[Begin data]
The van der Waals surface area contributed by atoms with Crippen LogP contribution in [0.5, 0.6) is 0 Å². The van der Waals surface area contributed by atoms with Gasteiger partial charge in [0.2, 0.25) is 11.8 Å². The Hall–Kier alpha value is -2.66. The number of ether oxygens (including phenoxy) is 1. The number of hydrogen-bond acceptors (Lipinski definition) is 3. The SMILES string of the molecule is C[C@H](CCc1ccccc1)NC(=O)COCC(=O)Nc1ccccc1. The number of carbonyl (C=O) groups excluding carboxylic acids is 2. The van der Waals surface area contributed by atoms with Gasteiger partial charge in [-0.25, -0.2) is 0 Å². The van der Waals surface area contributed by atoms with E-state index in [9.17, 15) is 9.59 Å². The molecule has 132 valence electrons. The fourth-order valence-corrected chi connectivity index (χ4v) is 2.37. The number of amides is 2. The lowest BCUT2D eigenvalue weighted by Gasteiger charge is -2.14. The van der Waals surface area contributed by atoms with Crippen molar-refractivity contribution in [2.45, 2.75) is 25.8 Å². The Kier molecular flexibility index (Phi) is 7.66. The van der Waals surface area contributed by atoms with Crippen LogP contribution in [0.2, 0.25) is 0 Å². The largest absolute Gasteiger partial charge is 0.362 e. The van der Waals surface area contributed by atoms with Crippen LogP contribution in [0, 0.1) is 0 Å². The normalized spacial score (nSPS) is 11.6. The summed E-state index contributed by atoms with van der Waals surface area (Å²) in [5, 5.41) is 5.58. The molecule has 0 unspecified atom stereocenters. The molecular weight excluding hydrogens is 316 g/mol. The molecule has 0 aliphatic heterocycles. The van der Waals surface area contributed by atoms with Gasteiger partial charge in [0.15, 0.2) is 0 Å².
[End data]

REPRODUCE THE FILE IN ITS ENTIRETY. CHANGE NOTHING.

The van der Waals surface area contributed by atoms with Crippen LogP contribution in [0.5, 0.6) is 0 Å². The van der Waals surface area contributed by atoms with Gasteiger partial charge in [0.2, 0.25) is 11.8 Å². The Hall–Kier alpha value is -2.66. The number of ether oxygens (including phenoxy) is 1. The number of hydrogen-bond acceptors (Lipinski definition) is 3. The SMILES string of the molecule is C[C@H](CCc1ccccc1)NC(=O)COCC(=O)Nc1ccccc1. The number of carbonyl (C=O) groups excluding carboxylic acids is 2. The van der Waals surface area contributed by atoms with Gasteiger partial charge in [-0.25, -0.2) is 0 Å². The van der Waals surface area contributed by atoms with E-state index in [9.17, 15) is 9.59 Å². The molecule has 132 valence electrons. The fourth-order valence-corrected chi connectivity index (χ4v) is 2.37. The number of amides is 2. The lowest BCUT2D eigenvalue weighted by Gasteiger charge is -2.14. The van der Waals surface area contributed by atoms with Crippen molar-refractivity contribution in [2.45, 2.75) is 25.8 Å². The Kier molecular flexibility index (Phi) is 7.66. The van der Waals surface area contributed by atoms with Crippen LogP contribution in [0.2, 0.25) is 0 Å². The largest absolute Gasteiger partial charge is 0.362 e. The van der Waals surface area contributed by atoms with Crippen LogP contribution in [0, 0.1) is 0 Å². The normalized spacial score (nSPS) is 11.6. The summed E-state index contributed by atoms with van der Waals surface area (Å²) in [5, 5.41) is 5.58. The molecule has 0 unspecified atom stereocenters. The molecular weight excluding hydrogens is 316 g/mol. The molecule has 0 aliphatic heterocycles. The van der Waals surface area contributed by atoms with Gasteiger partial charge in [0.15, 0.2) is 0 Å².